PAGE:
Their Petri-produced second CD, All Good Weeds Grow Up, was picked for U.S. distribution by Grey Dot records, which brought the band over for Gospel Music Association (GMA) week just prior to our interview. "We played. It's a big thing," BoH flatly stated when asked his impressions. "A big thing."
Loy expanded on that thought. "It's positive and it's negative. One of the most awesome things I saw was a show with Stavesacre, Plankeye, The Supertones, and Fold Zandura. It was killer. One of the coolest parts was watching the fellow from Plankeye. He was reciting the Lord's Prayer while they had this droning ambient thing going on in the background. While he was reciting the Lord's Prayer, all these kids were body surfing in front of him. It felt like praise and worship body surfing."
"Some kids were body surfing, others were just standing with their arms lifted, praising," BoH contributed. "It was very cool to see. I feel like, with this generation, God is trying to find a new way for people to express their love for Him. He accepts this. He really wants people praising, but with their spirit, with who they are. I told Mark Saloman of Stavesacre, ‘you guys are the best praise team in the whole world.'"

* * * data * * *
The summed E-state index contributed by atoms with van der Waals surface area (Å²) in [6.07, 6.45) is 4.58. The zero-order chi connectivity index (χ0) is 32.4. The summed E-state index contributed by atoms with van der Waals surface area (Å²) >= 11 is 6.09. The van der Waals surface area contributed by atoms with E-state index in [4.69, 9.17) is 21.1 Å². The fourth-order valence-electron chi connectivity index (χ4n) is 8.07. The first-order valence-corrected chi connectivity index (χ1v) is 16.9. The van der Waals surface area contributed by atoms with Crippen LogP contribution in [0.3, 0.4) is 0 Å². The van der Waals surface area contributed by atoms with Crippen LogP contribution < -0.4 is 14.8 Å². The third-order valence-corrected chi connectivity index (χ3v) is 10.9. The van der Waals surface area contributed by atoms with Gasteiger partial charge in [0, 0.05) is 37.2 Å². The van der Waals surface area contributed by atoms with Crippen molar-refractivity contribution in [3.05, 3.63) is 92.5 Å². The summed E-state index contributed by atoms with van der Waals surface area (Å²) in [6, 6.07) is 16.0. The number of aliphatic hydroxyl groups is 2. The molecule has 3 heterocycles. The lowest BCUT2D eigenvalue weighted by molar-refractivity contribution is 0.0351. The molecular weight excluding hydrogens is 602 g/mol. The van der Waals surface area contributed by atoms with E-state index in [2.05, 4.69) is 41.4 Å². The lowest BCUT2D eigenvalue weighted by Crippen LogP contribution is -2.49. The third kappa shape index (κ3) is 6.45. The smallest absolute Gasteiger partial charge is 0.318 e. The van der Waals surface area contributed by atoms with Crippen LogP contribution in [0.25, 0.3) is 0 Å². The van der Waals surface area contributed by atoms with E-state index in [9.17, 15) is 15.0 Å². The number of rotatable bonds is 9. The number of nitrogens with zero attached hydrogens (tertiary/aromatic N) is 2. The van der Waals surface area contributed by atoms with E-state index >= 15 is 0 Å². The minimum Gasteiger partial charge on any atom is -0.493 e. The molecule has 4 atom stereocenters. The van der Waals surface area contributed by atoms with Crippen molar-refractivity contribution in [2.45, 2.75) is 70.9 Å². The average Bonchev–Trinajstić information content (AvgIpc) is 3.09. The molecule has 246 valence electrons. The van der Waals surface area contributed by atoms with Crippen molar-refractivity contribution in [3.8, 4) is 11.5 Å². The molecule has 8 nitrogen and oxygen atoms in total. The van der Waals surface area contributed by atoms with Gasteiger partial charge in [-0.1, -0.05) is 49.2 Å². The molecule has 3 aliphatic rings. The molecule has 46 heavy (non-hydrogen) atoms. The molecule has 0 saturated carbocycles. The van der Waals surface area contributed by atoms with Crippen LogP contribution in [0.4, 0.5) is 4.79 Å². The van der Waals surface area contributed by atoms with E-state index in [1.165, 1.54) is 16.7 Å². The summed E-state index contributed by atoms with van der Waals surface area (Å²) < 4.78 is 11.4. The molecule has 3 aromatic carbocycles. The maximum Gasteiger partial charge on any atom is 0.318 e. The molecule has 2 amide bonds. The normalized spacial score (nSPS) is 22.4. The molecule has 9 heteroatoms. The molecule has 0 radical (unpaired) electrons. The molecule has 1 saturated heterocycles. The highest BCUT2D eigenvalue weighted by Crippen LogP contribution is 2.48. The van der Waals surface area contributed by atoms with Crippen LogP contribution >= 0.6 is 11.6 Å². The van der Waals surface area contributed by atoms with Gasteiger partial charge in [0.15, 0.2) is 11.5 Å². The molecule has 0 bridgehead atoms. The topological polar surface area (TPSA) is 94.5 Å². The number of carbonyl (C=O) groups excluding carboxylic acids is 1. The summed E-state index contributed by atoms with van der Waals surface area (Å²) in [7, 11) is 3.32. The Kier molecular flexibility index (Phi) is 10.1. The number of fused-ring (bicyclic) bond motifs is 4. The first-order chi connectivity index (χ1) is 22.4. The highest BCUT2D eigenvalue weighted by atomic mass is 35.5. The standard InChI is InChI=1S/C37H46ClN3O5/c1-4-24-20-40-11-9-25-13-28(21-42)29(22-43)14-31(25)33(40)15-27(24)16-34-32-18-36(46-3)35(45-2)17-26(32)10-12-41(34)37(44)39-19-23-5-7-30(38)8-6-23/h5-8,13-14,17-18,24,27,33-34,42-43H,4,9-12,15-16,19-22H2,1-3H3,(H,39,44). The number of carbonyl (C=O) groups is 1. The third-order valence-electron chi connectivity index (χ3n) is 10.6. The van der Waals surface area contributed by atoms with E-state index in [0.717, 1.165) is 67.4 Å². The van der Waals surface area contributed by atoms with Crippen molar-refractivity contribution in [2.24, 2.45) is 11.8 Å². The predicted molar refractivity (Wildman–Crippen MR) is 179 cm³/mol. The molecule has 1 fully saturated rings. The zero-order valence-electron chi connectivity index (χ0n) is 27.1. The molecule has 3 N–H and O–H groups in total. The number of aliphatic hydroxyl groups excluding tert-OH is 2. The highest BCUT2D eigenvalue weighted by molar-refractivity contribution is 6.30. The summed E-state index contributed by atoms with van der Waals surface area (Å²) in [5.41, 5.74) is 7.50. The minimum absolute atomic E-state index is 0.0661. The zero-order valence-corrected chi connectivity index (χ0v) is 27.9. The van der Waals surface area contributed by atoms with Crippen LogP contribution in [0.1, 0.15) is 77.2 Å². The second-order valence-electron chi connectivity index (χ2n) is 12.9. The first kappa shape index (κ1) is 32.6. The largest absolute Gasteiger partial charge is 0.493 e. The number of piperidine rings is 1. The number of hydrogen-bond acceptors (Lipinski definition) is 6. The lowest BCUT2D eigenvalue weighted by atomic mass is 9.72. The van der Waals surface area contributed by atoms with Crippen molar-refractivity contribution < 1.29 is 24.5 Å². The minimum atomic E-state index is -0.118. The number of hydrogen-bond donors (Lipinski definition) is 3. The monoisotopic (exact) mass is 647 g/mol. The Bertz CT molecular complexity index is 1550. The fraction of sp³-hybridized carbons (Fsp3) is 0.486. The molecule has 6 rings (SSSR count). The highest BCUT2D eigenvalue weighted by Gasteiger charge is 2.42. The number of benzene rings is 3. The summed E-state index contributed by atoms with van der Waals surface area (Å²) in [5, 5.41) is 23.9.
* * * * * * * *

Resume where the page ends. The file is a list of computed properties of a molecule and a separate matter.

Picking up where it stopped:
Loy added a cautionary note,
"You can get depressed when you are down there (at GMA)
because there is so much baloney. We would really like to make art, and pursue it in that way, but there is just so much business. It takes our focus off the music that God has put inside us."
BoH balanced Loy's pessimism, "In some ways, though, the business aspect of things is necessary. Things need to be organized and worked out. I get mad if I don't get paid. There is a money exchange going on. But the focus, I feel a lot of times, is on the business, whereas the focus in the Christian industry needs to be with God."
Despite their vast experience as missionaries, they prefer to be called artists, not ministers, but their motives haven't changed. "It's hard," BoH said, "If you go out and say you are a missionary, it brings a lot of things to mind that I don't think we are about."
"I still prefer the word artist," Loy stated, "to using certain words like ‘missionary,' or ‘evangelist,' or anything like that. For example, if I had a good experience with IBM, but somebody got fired from IBM, and I said, 'IBM,' then all of a sudden they're thinking something negative before I've even said my experience. Plus, seriously, I think that God has put some kind of an art thing in us."